[0038] Digital data is communicated by modulating the pulse train waveform 510 to produce a pulse width modulated waveform 520. The modulation effectively shifts the falling edge of the modulated pulse.

[0039] In one embodiment, the nominal pulse width is only increased (i.e., rather than decreased) to encode the digital information. The pulse width is increased only in discrete amounts such that the falling edge of the pulse may occur only at n possible locations including the position of the falling edge of the nominal pulse. In one embodiment, the maximum modulated pulse width is twice the nominal pulse width.

[0040] The rising edge of a pulse indicates the transmission of a new digital data value. The falling edge of the pulse indicates the end of the transmission of the digital data value and is in fact determinative of the value. The data value may be recovered by determining the amount that the modulated pulse width exceeds the nominal pulse width. In one embodiment this is determined by a demodulation counter.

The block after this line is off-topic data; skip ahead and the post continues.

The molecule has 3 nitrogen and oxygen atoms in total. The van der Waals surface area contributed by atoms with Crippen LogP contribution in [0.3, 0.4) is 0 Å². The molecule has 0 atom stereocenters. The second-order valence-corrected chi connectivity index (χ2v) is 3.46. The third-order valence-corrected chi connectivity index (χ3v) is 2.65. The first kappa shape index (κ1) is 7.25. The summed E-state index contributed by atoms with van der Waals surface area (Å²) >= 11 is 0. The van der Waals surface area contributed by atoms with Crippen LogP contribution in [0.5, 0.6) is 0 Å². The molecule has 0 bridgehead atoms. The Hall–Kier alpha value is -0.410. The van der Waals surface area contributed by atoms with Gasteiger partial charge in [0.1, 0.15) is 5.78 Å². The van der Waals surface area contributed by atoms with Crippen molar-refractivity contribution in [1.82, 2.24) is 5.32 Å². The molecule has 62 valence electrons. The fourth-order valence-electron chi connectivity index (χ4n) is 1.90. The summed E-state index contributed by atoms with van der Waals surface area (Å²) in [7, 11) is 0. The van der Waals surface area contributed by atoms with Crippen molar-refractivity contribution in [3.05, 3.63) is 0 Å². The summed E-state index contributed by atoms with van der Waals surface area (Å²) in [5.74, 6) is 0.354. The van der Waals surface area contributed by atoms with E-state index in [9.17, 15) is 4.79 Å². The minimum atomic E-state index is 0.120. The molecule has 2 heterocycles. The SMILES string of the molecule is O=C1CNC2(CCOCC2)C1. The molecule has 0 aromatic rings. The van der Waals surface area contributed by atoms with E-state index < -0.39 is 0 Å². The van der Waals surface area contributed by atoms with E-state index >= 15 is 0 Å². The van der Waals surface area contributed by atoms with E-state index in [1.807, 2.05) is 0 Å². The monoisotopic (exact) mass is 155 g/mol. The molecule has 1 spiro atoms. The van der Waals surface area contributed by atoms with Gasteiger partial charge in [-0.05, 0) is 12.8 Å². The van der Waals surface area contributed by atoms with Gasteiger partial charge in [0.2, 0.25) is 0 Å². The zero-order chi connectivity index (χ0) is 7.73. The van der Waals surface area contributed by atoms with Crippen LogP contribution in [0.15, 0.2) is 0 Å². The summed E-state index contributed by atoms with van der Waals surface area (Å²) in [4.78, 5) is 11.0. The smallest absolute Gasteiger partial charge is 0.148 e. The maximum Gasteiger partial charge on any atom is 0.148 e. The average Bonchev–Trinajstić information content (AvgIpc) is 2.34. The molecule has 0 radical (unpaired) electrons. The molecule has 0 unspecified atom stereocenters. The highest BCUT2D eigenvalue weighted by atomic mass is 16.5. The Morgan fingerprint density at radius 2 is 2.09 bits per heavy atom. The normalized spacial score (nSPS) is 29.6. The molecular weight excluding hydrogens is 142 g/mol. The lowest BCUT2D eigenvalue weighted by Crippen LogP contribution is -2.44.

[0041] Analog low pass filters serve as demodulators for analog PWM. The analog low pass filter effectively recovers the lower frequency modulating (i.e., data) signal from a higher frequency modulated carrier for analog modulated schemes. The low pass filter is a lossy integrator.

[0042] Due to the pulse form of the modulated signal, a counter effectively is a digital integrator. Unlike the low pass analog filter, however, the counter is unaffected by the amplitude, phase, or frequency of the modulated signal (except for the triggering thresholds that start or stop the counter). Given that the digital data is indicated only by the change in nominal pulse width rather than the total pulse width, the counter must account for the nominal pulse width.